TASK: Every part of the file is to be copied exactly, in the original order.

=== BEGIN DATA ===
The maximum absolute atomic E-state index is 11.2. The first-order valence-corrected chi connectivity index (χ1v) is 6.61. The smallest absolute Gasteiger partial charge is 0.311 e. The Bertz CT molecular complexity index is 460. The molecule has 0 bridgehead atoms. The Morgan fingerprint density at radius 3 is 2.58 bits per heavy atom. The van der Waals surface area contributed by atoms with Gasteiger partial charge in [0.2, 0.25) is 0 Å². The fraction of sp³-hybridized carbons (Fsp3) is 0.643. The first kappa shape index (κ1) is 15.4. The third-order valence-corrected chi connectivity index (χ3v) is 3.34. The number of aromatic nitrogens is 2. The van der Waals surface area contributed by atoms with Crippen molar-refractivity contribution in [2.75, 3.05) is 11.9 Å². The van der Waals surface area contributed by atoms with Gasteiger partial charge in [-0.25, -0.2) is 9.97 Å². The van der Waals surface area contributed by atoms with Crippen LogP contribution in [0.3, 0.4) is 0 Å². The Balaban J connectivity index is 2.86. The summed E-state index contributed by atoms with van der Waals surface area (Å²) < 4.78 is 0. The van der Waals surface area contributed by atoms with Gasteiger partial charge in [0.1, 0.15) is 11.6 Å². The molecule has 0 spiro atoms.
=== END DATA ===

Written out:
The maximum absolute atomic E-state index is 11.2. The first-order valence-corrected chi connectivity index (χ1v) is 6.61. The smallest absolute Gasteiger partial charge is 0.311 e. The Bertz CT molecular complexity index is 460. The molecule has 0 bridgehead atoms. The Morgan fingerprint density at radius 3 is 2.58 bits per heavy atom. The van der Waals surface area contributed by atoms with Gasteiger partial charge in [0.2, 0.25) is 0 Å². The fraction of sp³-hybridized carbons (Fsp3) is 0.643. The first kappa shape index (κ1) is 15.4. The third-order valence-corrected chi connectivity index (χ3v) is 3.34. The number of aromatic nitrogens is 2. The van der Waals surface area contributed by atoms with Crippen molar-refractivity contribution in [2.75, 3.05) is 11.9 Å². The van der Waals surface area contributed by atoms with Gasteiger partial charge in [-0.25, -0.2) is 9.97 Å². The van der Waals surface area contributed by atoms with Crippen LogP contribution in [0.3, 0.4) is 0 Å². The Balaban J connectivity index is 2.86. The summed E-state index contributed by atoms with van der Waals surface area (Å²) < 4.78 is 0. The van der Waals surface area contributed by atoms with Gasteiger partial charge in [0.1, 0.15) is 11.6 Å². The molecule has 0 spiro atoms.